Join Reynald Adolphe for an in-depth discussion in this video Auto-implemented properties, part of C# Best Practices for Developers.
- [Instructor] We've been using public field. For example, for job title. But best practice now is not to do so when there's no logic involved. This is why we have auto implemented properties. For example, I'll write one for actorH, and I can use a code snippet just called prop, and hit tab, tab, type in my type, a string, ActorAge.
And as of C# 6.0, we have auto property initializers. I'll create one for ActorDescription, a general description of the type of actor. And the purpose of this one is it allows us immediately to initialize it with a value, and in this case it will be Regular actor.
As you can see, auto implemented properties make property declaration much more concise when there's no additional logic that's required in the property accessors. That is the getters and setters. So let's go ahead now and run a couple of tests to see how this works.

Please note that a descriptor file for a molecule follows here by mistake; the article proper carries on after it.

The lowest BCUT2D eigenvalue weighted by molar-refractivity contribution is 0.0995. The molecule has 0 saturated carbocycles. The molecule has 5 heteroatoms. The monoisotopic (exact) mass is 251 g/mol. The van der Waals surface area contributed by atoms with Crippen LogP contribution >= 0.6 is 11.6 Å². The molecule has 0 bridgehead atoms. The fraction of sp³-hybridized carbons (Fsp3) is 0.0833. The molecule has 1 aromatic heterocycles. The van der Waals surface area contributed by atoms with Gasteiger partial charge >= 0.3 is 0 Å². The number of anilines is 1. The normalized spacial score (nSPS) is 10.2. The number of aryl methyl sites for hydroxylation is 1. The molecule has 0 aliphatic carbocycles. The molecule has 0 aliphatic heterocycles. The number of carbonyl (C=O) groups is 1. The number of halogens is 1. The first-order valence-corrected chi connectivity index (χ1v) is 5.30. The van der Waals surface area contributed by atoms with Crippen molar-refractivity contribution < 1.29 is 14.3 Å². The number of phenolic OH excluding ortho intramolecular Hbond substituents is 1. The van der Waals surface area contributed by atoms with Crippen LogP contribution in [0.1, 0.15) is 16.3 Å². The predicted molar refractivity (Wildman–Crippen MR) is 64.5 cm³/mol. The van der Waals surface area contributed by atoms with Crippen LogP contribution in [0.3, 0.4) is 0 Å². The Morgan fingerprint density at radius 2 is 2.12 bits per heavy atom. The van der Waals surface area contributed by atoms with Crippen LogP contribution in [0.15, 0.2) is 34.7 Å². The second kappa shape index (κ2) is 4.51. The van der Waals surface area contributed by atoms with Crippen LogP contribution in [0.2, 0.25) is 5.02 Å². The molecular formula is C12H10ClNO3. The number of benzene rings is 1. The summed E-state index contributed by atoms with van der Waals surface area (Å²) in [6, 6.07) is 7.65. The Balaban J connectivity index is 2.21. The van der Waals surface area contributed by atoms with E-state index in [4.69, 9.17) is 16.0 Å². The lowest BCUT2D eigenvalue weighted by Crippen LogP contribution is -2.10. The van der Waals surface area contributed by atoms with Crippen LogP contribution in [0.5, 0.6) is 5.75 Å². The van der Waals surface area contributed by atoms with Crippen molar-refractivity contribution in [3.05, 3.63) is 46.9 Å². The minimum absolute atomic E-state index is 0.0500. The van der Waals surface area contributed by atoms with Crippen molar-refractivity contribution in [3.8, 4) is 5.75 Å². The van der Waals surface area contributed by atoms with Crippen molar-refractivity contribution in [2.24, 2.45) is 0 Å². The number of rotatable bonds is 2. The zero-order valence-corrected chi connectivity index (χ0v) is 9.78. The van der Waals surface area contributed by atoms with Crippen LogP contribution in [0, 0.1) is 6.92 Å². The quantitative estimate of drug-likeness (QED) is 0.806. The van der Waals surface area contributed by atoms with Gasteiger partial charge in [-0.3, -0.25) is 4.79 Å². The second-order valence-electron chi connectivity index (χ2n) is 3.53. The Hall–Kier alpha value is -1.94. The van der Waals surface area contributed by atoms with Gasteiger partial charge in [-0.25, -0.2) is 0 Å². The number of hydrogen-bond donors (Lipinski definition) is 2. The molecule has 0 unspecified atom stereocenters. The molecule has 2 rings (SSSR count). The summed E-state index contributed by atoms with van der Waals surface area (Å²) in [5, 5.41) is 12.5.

- Naming and handling classes
- Running a unit test
- Using constructors
- Naming and handling methods, fields, and properties
- Using properties correctly
- Managing objects efficiently
- Common design patterns as best practices
Skill Level Intermediate
1. Best Practices: An Overview
2. Naming and Handling Classes
3. Naming and Handling Methods, Fields, and Properties
4. Managing Objects Efficiently
5. More Best Practices Resources
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